There is a question that I get asked every time someone is told that I’m writing a novel. It is always, “What’s your novel about?”
I used to have very strong feelings about this question. Basically, I hated it.
I have been working on a novel of some kind since I was fourteen. I’m going to be thirty-two in a couple weeks. For a large chunk of that time, I suffered from social phobia. It was a dark, horrible place. Talking to people at all was a struggle, let alone trying to answer that question of horror.
The reality is that novels are complex beasts and since I’m always in process and never finished, it’s actually really difficult for me to summarize what I’m working on.
This is probably different for every writer, but for me, it’s practically impossible to tell you what my novel is about. It’s not because I don’t want to share it with you. It’s because I don’t actually know.
The trick is usually trying to figure out if the person I’m talking to is someone I can trust with the information that I don’t know what my own novel is about.
When I was young and terrified, nobody could be trusted with that information. I wouldn’t willingly hand it out. So what did I do? I usually tried to get away with saying what genre I was writing. “Oh, it’s a fantasy novel.” If that didn’t work, I tried to summarize. And I failed. And then I felt like an idiot. And then I probably resolved never to talk to that person again out of shame.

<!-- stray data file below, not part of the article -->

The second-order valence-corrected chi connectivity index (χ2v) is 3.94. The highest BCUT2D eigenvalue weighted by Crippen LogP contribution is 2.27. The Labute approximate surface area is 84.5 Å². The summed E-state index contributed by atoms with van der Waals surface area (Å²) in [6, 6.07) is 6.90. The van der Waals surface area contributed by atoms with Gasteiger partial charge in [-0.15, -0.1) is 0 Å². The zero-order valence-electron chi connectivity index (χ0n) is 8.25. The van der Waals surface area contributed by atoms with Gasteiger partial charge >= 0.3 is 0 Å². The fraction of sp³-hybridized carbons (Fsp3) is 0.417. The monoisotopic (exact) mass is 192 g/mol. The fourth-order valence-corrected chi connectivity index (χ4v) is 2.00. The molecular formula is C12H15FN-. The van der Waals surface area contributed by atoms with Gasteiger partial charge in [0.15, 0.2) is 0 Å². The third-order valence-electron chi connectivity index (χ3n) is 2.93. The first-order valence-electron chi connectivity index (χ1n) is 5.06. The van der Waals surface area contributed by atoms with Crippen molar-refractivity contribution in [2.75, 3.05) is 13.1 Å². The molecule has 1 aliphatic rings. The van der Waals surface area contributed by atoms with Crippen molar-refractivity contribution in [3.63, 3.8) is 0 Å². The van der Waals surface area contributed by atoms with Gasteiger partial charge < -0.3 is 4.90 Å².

So I think you can see why I hated this question back then.
Nowadays, I’m not as scared of people or what they think, so I find in most cases I can go ahead and tell them that I don’t know what my novel is about. It’s actually the perfect mechanism to change the subject from what my book is about to how I write. Since the next obvious question is something like, “How can you not know?” or “Are you some kind of idiot?” Then I can answer, no, not exactly, I’m just a discovery writer. I find my story as I go along. See? Now we’re talking about my process and I no longer have to attempt to summarize the slush that is currently my novel.
I loooove talking about my writing process. I could talk about that mess all day long.
And since I no longer hate and fear the dreaded question, I can instead appreciate the person who asked for being interested in my writing at all.
I find in most cases, gratitude can change your outlook on anything. Something I used to hate is now something I can be grateful for. I know that people who ask aren’t trying to make me feel anxious or stupid. I know that they simply want to get to know me. So instead of telling them what my story is about, I tell them why I don’t know what it’s about.
So if you ever ask me what my novel is about, you can be sure that I won’t give you a direct answer. Even if I had some kind of summary to provide, it would be meaningless. If you asked me the same question a week later, the entire summary would be different. This is how I work. My creative process is a mess. It works, but that means my story is also a mess and thus summary is impossible.
In conclusion, I am grateful to anyone who expresses genuine interest in my writing, no matter what questions they ask. Just remember that I’m dodgy and don’t be offended if I don’t actually attempt to summarize my novel for you. I’m still happy you asked about it.